We behold the earth like gods now, or like one mortal
gazing at another who is naked – lush, road-scarred,
flawed by dry patches, rippled with fat-folds and wrinkles
and silvery rivulets of desire. Today this earth
is pocked and marked by graves: piled-up mounds of the new,
sunken hollows of the old, tabs in rows like a plant nursery,
little, oh little. Tumuli of the ancient and whole cities
squashed close, our marble shanty-towns – necropolis,
mausoleum, sepulchre, vault … No such ceremony
in forest or desert, unmarked sites visible if at all
only from above, that may or may not ever be
exhumed. Or in the field-patch of an island graveyard,
a plot just out of the sea’s reach to be rocked, rocked
forever by the waves. All this because yesterday
I visited yours. The higher I go, the fewer
burials can be seen, the more imagined from where I sit
in the middle of life, necessarily blind to anything
beyond the walls and the window’s nearest horizon.
You’d never climb the worn stone
spirals up the tower of a church
or castle. You used to say
it was your bungalow childhood
and your dad making you
climb the Glenfinnan Monument,
black and vertiginous inside.
You hated the old staircase
in the hotel at Wirksworth
that wound, unsupported,
round the edge of a deep well
across which our laughter echoed
while I went up by the slender
iron banisters and you
almost clung to the wall.
As for the towers, I’d climb up
on my own. Sometimes
you’d go off to do something else,
other times you’d wait for me
to wave at you from the top.
Once in France a church tower was so
high, and you so far away
in the square under plane trees,
standing among wavy green
shadows not like water but some
unknown element, that I
was afraid of losing you
until I climbed down, found you
and gave you a kiss
to prove myself wrong.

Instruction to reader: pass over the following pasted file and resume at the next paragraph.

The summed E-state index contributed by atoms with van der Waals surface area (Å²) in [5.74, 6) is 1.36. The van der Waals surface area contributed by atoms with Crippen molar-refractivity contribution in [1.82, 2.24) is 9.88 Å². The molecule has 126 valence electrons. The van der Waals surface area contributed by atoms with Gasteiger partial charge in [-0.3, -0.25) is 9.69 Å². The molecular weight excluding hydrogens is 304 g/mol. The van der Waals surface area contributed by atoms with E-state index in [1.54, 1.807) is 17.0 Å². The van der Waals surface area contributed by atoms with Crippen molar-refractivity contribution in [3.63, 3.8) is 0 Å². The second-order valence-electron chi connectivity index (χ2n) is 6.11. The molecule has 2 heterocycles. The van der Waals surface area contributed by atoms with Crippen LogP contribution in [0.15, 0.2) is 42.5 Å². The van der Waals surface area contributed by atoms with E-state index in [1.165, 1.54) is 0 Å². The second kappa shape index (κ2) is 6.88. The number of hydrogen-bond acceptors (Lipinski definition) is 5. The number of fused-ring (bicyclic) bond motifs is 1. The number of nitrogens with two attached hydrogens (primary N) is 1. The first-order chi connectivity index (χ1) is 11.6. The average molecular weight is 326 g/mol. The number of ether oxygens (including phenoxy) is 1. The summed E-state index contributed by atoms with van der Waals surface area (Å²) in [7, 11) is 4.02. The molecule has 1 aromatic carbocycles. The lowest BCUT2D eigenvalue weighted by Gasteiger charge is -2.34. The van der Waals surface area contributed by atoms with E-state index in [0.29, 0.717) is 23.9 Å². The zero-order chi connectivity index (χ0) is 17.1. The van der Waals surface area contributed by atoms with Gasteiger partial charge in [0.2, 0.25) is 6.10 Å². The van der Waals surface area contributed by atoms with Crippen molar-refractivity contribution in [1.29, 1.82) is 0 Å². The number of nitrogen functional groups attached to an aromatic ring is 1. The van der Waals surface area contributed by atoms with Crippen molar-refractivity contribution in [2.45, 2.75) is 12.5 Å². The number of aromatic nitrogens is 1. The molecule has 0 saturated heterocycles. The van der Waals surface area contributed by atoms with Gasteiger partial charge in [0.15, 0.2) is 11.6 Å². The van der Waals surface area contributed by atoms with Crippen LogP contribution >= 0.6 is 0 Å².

In late November
Time stopped, a crevasse opened at your feet
and you fell headlong. I found you climbing
upward against gravity, masked, learning
to breathe. Drips snaked your limbs, and your shoulder
twisting from the sheet was pale as marble.
When you tried to break through I called your name,
called you back from somewhere I’d never been,
back to astonishment in a cold factory.
This happened to you in the wrong season.
The last leaves have been downed by wind and rain.
It’s dark and no traces survive of growth
or green or blue to float the dread off my heart.
The Cell at Plötzensee
Hitler the vegetarian had the conspirators
hanged from meathooks. A photo survives: pale bodies
in a row, hanging … Unless only the hooks are shown
and I’ve strung the bodies from a slaughterhouse image
of carcasses clad in fat and flesh, or human corpses –
Belsen, chemical weapon victims, the naked hells of Bosch.
The stench at one end of a foreign meat market
once made me nearly throw up. I have never knowingly
smelt the smell of the dead but years ago I worked
in a small palace in Warsaw whose basement had been used,
it was said, as a prison by the Gestapo:
a damp corridor lined with cells of blackened brick
where crates of beer and Coke were stacked, and cardboard boxes
of tinned mince and stew. I had to go down there at night
for security checks but never truly sensed a ghost
nor, upstairs, did I ever see the pale-gowned lady
who was supposed to walk the ballroom floor’s scarred wood:
only my own reflection in the tall windows.
The Führer’s order was for them to be hanged like cattle.
Hanging from hooks was meant to last longer. Their deaths
may have been filmed, though no film survives unless in some
hidden cabinet of secrets or dark net. The meathooks
could be slid along the flange of the high iron beam
from where five still dangle in a line, narrow and bare.
Fiona Moore lives in Greenwich. Her poems have appeared in various magazines including The Poetry Review and Poetry London. Her pamphlet The Only Reason for Time (HappenStance, 2013) was chosen as one of The Guardian’s poetry books of the year. A short pamphlet, Night Letter, came out in 2015 also from HappenStance. She blogs at Displacement, reviews for various publications (winning the Saboteur Best Reviewer Award in 2014) and is assistant editor of The Rialto.